The Control Revolution: How the Internet is Putting Individuals in Charge and Changing the World We Know
Author: Andrew L. Shapiro
Publisher: New York: Public Affairs, 1999
Review Published: January 2001
In The Control Revolution, Andrew Shapiro explores the challenges posed by the Internet to the states, communities, and individuals and argues that we should not lose sight of some basic facts while we hail everything about the Internet. Shapiro tries to provide a balanced view cautioning against posing the issue as the case of state vs. market or individual vs. community, and believes that the new medium offers scope for us to immerse ourselves in our little worlds instead of broadening our perspective.
Shapiro argues that six ideas should guide us in responding to the Internet: rules and contexts; convenience and choice; power and delegation; order and chaos; individuals and community; and markets and government. It is always easy to opt for one instead of the other but the end result may not be as beneficial as it is expected. And as the Internet and convergence of technologies open up new possibilities, public policy has to be proactive, imaginative, and sensitive to the new demands.
In part one, he explains how this technology is empowering individuals across the globe and the ways in which this empowerment provides us the choices, which were available in a limited scale earlier. In an utopian perspective, cyberspace offers endless scope for personal growth and social development.
In the next part, the resistances to this autonomy are discussed. He shows how various institutions and organizations are trying to control and restrict the choices we have and how such control mechanisms, often unknown to ourselves, are offered as choices and easy options. He explores how the powers that be are trying to ensure that their power is not diminished, if not enhanced in this medium.
In the third part, the author points out the perils of excessive individualism in cyberspace. According to Shapiro, filtering of information by individuals can, when taken taken to extremes, create little self-centered worlds and more isolation. This is not a good development for free speech and community.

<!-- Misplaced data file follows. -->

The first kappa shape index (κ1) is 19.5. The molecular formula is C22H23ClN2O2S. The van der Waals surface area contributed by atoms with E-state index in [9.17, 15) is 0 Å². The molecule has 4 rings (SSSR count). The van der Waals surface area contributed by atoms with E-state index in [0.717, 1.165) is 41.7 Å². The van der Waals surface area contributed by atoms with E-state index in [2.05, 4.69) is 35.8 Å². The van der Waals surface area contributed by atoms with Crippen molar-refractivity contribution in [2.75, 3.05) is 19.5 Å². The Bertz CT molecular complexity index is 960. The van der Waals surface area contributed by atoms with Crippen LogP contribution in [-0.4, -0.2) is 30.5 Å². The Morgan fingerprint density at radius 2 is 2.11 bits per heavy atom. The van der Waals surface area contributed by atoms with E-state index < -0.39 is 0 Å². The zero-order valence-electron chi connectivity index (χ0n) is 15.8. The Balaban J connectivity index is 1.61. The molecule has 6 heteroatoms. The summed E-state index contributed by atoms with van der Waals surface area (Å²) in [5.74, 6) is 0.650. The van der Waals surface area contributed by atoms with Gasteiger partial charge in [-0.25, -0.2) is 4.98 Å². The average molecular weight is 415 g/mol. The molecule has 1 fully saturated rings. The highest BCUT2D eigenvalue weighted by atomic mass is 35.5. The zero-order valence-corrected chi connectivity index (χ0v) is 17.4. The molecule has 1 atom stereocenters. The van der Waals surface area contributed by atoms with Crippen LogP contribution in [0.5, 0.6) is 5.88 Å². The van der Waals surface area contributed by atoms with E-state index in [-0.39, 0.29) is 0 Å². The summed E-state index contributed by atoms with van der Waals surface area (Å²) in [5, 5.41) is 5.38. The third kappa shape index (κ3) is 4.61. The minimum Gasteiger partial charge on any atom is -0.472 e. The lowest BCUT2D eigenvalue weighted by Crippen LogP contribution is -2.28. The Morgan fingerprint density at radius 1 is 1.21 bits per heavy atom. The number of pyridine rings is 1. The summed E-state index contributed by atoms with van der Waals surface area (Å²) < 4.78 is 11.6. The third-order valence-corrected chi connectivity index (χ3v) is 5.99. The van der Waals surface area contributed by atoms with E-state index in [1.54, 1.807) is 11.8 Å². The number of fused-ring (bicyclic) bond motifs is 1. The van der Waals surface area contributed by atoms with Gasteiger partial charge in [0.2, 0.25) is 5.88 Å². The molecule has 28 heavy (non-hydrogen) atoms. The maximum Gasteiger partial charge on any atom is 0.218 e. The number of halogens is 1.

In the last part, the author contends that unless we strike a balance between self-interest and public interest, state and market, individual and community, the control revolution will not bring about the much desired benefits. According to Shapiro, "For our own sake, we need to see that living well in the digital age means more than just having complete dominion over life's decisions. Personal freedom requires knowing when to relinquish authority, either to chance or to the wisdom of others. Too much control will prevent us from seeing possibilities beyond our immediate desires. Too much order can stifle the restlessness of a truly open mind . . . Democracy may flourish in the era of individual control, but only if each of us makes the requisite sacrifices" (233).
The author has tried to map a large number of issues, ranging from privacy to cyberporn, and the book can be read as a good guide to these issues. While by and large his arguments are convincing, I find some of them, including children's browsers, problematic. I think that the author has not fully explored the case of communities using networks and informatics for empowerment. For example the International Development Research Center has funded many initiatives for using the Internet by communities in Africa. Social movements and NGOs are using cyberspace for mobilization, advocacy, and activism. I wish the author had dealt with this in detail. Some of the arguments are well written and are quite convincing. For example, the author illustrates how the modern day (or is it postmodern day?) Thomas Paine may be virtually shut off from the cyberspace. One does not need an authoritarian government or a repressive organization to ensure that Paine is not heard or his (or her) ideas go unnoticed. When we decide to cut off our channels of information in the name of choice and filter we knowingly or unknowingly eliminate the voices of Paines.